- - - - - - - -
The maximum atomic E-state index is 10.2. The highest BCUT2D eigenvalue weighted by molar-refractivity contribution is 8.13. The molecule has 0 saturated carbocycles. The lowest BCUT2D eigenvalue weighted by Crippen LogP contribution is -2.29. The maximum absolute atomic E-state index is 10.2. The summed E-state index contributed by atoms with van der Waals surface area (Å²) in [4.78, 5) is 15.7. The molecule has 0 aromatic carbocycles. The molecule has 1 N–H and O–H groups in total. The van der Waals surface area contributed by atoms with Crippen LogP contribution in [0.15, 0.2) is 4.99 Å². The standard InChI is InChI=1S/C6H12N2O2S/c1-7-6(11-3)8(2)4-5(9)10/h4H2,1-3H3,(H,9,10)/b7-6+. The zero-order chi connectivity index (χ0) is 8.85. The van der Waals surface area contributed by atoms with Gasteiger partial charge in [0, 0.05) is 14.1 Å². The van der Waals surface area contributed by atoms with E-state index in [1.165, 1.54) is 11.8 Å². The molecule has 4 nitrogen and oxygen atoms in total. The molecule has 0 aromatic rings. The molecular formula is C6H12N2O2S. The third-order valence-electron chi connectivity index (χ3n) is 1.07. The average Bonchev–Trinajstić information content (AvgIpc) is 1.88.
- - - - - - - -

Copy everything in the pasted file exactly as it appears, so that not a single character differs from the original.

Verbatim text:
The maximum atomic E-state index is 10.2. The highest BCUT2D eigenvalue weighted by molar-refractivity contribution is 8.13. The molecule has 0 saturated carbocycles. The lowest BCUT2D eigenvalue weighted by Crippen LogP contribution is -2.29. The maximum absolute atomic E-state index is 10.2. The summed E-state index contributed by atoms with van der Waals surface area (Å²) in [4.78, 5) is 15.7. The molecule has 0 aromatic carbocycles. The molecule has 1 N–H and O–H groups in total. The van der Waals surface area contributed by atoms with Crippen LogP contribution in [0.15, 0.2) is 4.99 Å². The standard InChI is InChI=1S/C6H12N2O2S/c1-7-6(11-3)8(2)4-5(9)10/h4H2,1-3H3,(H,9,10)/b7-6+. The zero-order chi connectivity index (χ0) is 8.85. The van der Waals surface area contributed by atoms with Gasteiger partial charge in [0, 0.05) is 14.1 Å². The van der Waals surface area contributed by atoms with E-state index in [1.165, 1.54) is 11.8 Å². The molecule has 4 nitrogen and oxygen atoms in total. The molecule has 0 aromatic rings. The molecular formula is C6H12N2O2S. The third-order valence-electron chi connectivity index (χ3n) is 1.07. The average Bonchev–Trinajstić information content (AvgIpc) is 1.88.